The University of Cape Town and the Trustees of the Irma Stern Estate are privileged to house and exhibit a permanent collection of her work at the Irma Stern Museum, established in 1971. On display is also her valuable collection of artefacts.
Stern was born in 1894 to German Jewish parents at Schweizer-Reneke, a small town in the North West Province of South Africa. After the Anglo Boer War, she and her siblings went to Germany with their parents and began a pattern of regular travel which was to characterize and influence her development as an artist and individual, and continued throughout her adult life. Although the family returned to South Africa for intermittent periods while Irma was growing up, they spent the years of the First World War (1914-1918) in Germany.
Irma decided to become a painter and was supported in her decision by her parents. She studied in Berlin and Weimar and met the Expressionist Max Pechstein in 1916, who encouraged and influenced her work and helped her arrange her first exhibition in Berlin before she returned to South Africa with her family in 1920. Initially derided and dismissed in Cape Town, where conservative viewers misunderstood her work, Irma Stern remained devoted to her vocation and was regarded as an established artist by the 1940s. She travelled extensively in Europe and explored southern Africa, Zanzibar and the Congo. These trips provided a wide range of subject matter for her paintings and gave her opportunities to acquire and assemble an eclectic collection of artefacts for her home.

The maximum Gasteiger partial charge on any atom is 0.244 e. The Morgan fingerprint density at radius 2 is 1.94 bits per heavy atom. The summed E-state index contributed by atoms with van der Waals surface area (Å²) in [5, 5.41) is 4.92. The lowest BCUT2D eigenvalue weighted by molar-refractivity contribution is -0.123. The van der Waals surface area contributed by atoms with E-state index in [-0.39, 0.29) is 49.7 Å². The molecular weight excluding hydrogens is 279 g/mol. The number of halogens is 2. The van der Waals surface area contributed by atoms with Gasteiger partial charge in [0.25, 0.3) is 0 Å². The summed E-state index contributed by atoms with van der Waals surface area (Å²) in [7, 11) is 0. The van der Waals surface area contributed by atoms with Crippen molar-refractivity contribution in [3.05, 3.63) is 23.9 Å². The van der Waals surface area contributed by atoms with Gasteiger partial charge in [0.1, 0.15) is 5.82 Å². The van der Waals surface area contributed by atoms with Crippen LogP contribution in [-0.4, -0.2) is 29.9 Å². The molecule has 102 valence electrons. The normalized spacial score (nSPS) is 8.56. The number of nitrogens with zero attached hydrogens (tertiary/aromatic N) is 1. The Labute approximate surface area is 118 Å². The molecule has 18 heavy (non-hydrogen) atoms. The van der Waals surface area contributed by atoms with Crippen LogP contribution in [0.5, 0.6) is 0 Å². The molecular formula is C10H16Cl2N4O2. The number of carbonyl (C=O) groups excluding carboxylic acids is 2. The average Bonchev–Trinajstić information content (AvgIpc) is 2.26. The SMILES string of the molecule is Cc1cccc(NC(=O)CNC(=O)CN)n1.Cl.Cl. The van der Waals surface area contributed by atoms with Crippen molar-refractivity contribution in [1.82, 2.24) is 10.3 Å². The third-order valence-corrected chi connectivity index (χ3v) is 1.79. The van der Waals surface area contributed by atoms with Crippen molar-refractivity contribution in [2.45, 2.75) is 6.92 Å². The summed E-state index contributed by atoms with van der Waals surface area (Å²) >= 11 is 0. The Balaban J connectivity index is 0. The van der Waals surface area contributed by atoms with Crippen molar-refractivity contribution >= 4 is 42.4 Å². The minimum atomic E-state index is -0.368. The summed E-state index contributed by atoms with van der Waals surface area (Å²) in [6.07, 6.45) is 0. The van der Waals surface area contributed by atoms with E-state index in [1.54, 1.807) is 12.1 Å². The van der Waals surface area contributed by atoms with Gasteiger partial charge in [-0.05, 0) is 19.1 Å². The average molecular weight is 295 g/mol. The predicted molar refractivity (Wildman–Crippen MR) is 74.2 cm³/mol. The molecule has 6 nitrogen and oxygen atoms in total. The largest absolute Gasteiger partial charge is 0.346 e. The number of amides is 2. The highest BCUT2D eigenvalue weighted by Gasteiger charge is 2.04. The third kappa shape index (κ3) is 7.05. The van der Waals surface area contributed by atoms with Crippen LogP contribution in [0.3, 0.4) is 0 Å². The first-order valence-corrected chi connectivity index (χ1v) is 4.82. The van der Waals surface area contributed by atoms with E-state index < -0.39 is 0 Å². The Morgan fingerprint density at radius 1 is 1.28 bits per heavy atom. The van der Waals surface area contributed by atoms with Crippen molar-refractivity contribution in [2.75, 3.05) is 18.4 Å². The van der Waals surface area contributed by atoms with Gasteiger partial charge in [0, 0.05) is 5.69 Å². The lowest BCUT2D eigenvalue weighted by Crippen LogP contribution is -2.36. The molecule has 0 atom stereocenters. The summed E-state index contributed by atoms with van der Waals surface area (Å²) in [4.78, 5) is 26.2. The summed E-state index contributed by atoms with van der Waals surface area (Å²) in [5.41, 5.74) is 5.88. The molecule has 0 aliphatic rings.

She journeyed to Swaziland and Natal in particular during the 1920s, producing two of her seminal works - Umgababa and The Hunt - both of which can be viewed at the Museum.
Irma Stern refused to either travel or exhibit in Germany during the period 1933 - 1945. Instead, she undertook several journeys into Africa; twice to Zanzibar, in 1939 and 1945, and then three trips to the Congo in 1942, 1946 and 1955. These expeditions resulted in a wealth of artistic creativity and energy as well as the publication of two illustrated journals: Congo, published in 1943 and Zanzibar in 1948.
In 1927, a house - "The Firs" - in Cecil Road, Rosebank, was bought for her by her parents and remained her home until her death in 1966.
This house became the Irma Stern Museum in 1971. Three of the rooms are furnished as she arranged them; the sitting room, dining room and studio all showcase her unique style and eclectic taste as a collector. The home created by Irma is full of artefacts she collected on her numerous trips to Europe and various journeys in Africa. The highlight of the African collection is the Buli stool, possibly acquired by the artist before 1935. Experts agree that a master craftsman in the Congo, known as the Master of Buli, probably carved it in the early 20th century. Go to the Irma Stern Museum website.